Analysis: No longer in high boots, has Ya'alon become the snake?

Ya’alon’s plan after selling off his most valuable political assets may remain to be seen, but it's apparent that the defense minister has learned a thing or two about political subterfuge.

Former defense minister Moshe Yaalon (photo credit: REUTERS)
Former defense minister Moshe Yaalon
(photo credit: REUTERS)
When Defense Minister Moshe Ya’alon ended his tenure as IDF chief of staff, he famously said he continued to wear high boots on the job because of the “snakes” in the Kirya – the Tel Aviv military compound – a reference to other generals.
Last week, when asked in a pre-Remembrance Day interview with Army Radio if he should be wearing high boots these days, as well, Ya’alon chuckled and said he knew what he was getting into when he entered politics.
A week after that interview, following his Monday meeting with Prime Minister Benjamin Netanyahu about Ya’alon’s call for IDF officers to freely criticize the government, those boots probably would have come in handy.
One hopes, for Ya’alon’s sake, that he really does know what he’s gotten into, because he seems to have been selling off all of his political assets lately.
Ya’alon is not known for his political prowess.
He’s not a charismatic speaker, like Netanyahu. He’s not a power-player inside the Likud, as are some of the party’s other ministers.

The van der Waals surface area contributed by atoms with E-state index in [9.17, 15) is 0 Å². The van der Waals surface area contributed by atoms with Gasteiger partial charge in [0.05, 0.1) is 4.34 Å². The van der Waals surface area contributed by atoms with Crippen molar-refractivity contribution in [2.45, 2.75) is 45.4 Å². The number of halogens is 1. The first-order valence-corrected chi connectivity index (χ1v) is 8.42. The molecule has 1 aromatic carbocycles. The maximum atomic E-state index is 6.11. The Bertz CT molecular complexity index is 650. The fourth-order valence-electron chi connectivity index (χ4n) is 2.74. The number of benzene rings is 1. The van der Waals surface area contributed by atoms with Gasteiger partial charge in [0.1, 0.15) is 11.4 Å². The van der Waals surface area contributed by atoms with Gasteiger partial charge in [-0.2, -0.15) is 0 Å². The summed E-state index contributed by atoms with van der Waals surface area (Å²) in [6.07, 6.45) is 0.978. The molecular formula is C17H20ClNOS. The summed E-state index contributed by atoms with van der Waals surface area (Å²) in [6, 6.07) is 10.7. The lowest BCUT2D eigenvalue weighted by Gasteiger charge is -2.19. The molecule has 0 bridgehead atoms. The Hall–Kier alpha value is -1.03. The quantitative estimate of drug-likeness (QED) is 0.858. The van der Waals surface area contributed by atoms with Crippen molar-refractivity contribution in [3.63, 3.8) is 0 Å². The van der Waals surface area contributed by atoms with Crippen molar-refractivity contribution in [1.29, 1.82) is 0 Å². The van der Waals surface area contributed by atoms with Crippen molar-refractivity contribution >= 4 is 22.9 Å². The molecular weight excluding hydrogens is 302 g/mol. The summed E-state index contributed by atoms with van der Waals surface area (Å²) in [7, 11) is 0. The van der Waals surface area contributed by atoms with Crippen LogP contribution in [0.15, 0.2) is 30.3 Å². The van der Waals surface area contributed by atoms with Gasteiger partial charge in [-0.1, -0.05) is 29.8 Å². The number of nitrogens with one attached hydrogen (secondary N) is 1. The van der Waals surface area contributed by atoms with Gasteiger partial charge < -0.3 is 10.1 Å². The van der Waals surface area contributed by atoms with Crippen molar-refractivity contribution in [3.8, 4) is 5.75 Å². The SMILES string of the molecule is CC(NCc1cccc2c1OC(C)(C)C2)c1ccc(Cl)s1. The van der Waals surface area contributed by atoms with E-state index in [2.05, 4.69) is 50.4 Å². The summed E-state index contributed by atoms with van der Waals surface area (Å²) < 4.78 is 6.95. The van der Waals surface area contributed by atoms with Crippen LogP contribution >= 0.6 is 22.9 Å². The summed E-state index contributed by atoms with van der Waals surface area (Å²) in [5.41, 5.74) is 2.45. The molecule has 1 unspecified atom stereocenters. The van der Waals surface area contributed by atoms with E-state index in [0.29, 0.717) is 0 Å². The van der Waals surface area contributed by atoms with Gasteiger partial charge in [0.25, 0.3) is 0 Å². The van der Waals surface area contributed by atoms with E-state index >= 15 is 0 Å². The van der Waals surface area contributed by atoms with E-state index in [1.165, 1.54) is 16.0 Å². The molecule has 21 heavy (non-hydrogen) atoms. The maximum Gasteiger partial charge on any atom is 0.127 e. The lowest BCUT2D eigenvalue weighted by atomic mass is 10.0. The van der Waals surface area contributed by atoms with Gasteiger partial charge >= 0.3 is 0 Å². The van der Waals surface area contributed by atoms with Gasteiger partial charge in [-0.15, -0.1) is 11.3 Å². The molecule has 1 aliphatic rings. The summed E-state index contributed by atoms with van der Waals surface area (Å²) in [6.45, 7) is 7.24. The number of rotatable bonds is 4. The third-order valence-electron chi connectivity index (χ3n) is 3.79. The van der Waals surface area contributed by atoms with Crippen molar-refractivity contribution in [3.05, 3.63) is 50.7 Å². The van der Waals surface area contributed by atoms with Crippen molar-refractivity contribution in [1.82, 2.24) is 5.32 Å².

Bogie, as Ya’alon is known, makes up for his lack of political skill with some valuable assets: first and foremost, the fact that he’s a former IDF chief of staff, in a country that loves its generals, is something no one can take away from him.
His other political advantages, however, have eluded him recently.
Ya’alon is known as someone of integrity, who sticks to what he believes in – and what he believes jibed very well with the political Right for a long time. He paved his path into the Likud when he made the snakes comment after then-defense minister Shaul Mofaz decided not to extend his three-year term as IDF chief of staff for another year, as is usually done, because Ya’alon did not support thenprime minister Ariel Sharon’s Gaza disengagement plan.
This could explain why Ya’alon feels so strongly about officers being able to speak their minds – after all, he was punished for it.
Yet, he wrote in his book in 2008: “As an officer, I always made sure to follow the rules of the democratic game. In my senior positions, I made sure not to publicly speak out against decisions by the political level, even if I thought or recommended otherwise.”
Also, in 2014, when then-Givati Brigade commander Col.
Ofer Winter invoked the grace of God to fight terrorists in a letter to Givati soldiers during Operation Protective Edge, Ya’alon didn’t punish Winter, but he certainly did not unequivocally support him the way Ya’alon did IDF Deputy Chief of Staff Yair Golan in the past two weeks after he made comments seemingly comparing extremist elements in Israel to 1930s Germany.